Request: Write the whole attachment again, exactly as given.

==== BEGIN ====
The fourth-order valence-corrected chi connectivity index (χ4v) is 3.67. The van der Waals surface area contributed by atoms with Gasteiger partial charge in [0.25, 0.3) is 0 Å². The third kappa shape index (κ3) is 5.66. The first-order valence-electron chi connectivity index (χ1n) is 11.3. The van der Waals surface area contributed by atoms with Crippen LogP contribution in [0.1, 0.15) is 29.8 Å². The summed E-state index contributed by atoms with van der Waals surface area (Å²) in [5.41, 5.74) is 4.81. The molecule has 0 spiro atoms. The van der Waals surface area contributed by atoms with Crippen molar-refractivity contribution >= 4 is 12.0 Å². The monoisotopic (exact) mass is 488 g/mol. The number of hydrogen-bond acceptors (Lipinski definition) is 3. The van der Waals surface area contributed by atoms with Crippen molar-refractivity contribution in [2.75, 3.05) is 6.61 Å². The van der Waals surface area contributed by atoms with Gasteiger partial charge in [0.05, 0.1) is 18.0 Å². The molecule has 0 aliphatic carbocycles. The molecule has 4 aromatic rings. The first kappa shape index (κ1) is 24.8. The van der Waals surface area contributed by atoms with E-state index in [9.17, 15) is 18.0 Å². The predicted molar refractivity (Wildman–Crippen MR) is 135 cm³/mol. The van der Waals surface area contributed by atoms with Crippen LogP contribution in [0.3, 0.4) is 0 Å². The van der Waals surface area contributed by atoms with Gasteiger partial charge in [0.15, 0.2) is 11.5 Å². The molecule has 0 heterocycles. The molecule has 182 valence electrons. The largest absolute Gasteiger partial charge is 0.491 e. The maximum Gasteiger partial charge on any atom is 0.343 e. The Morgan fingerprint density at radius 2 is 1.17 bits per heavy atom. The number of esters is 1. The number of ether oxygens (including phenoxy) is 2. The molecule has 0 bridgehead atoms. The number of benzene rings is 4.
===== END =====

The fourth-order valence-corrected chi connectivity index (χ4v) is 3.67. The van der Waals surface area contributed by atoms with Gasteiger partial charge in [0.25, 0.3) is 0 Å². The third kappa shape index (κ3) is 5.66. The first-order valence-electron chi connectivity index (χ1n) is 11.3. The van der Waals surface area contributed by atoms with Crippen LogP contribution in [0.1, 0.15) is 29.8 Å². The summed E-state index contributed by atoms with van der Waals surface area (Å²) in [5.41, 5.74) is 4.81. The molecule has 0 spiro atoms. The van der Waals surface area contributed by atoms with Crippen molar-refractivity contribution >= 4 is 12.0 Å². The monoisotopic (exact) mass is 488 g/mol. The number of hydrogen-bond acceptors (Lipinski definition) is 3. The van der Waals surface area contributed by atoms with Crippen molar-refractivity contribution in [2.75, 3.05) is 6.61 Å². The van der Waals surface area contributed by atoms with Gasteiger partial charge in [0.05, 0.1) is 18.0 Å². The molecule has 0 aliphatic carbocycles. The molecule has 4 aromatic rings. The first kappa shape index (κ1) is 24.8. The van der Waals surface area contributed by atoms with E-state index in [9.17, 15) is 18.0 Å². The predicted molar refractivity (Wildman–Crippen MR) is 135 cm³/mol. The van der Waals surface area contributed by atoms with Crippen LogP contribution in [0.3, 0.4) is 0 Å². The van der Waals surface area contributed by atoms with Gasteiger partial charge in [0.15, 0.2) is 11.5 Å². The molecule has 0 heterocycles. The molecule has 182 valence electrons. The largest absolute Gasteiger partial charge is 0.491 e. The maximum Gasteiger partial charge on any atom is 0.343 e. The Morgan fingerprint density at radius 2 is 1.17 bits per heavy atom. The number of esters is 1. The number of ether oxygens (including phenoxy) is 2. The molecule has 0 bridgehead atoms. The number of benzene rings is 4.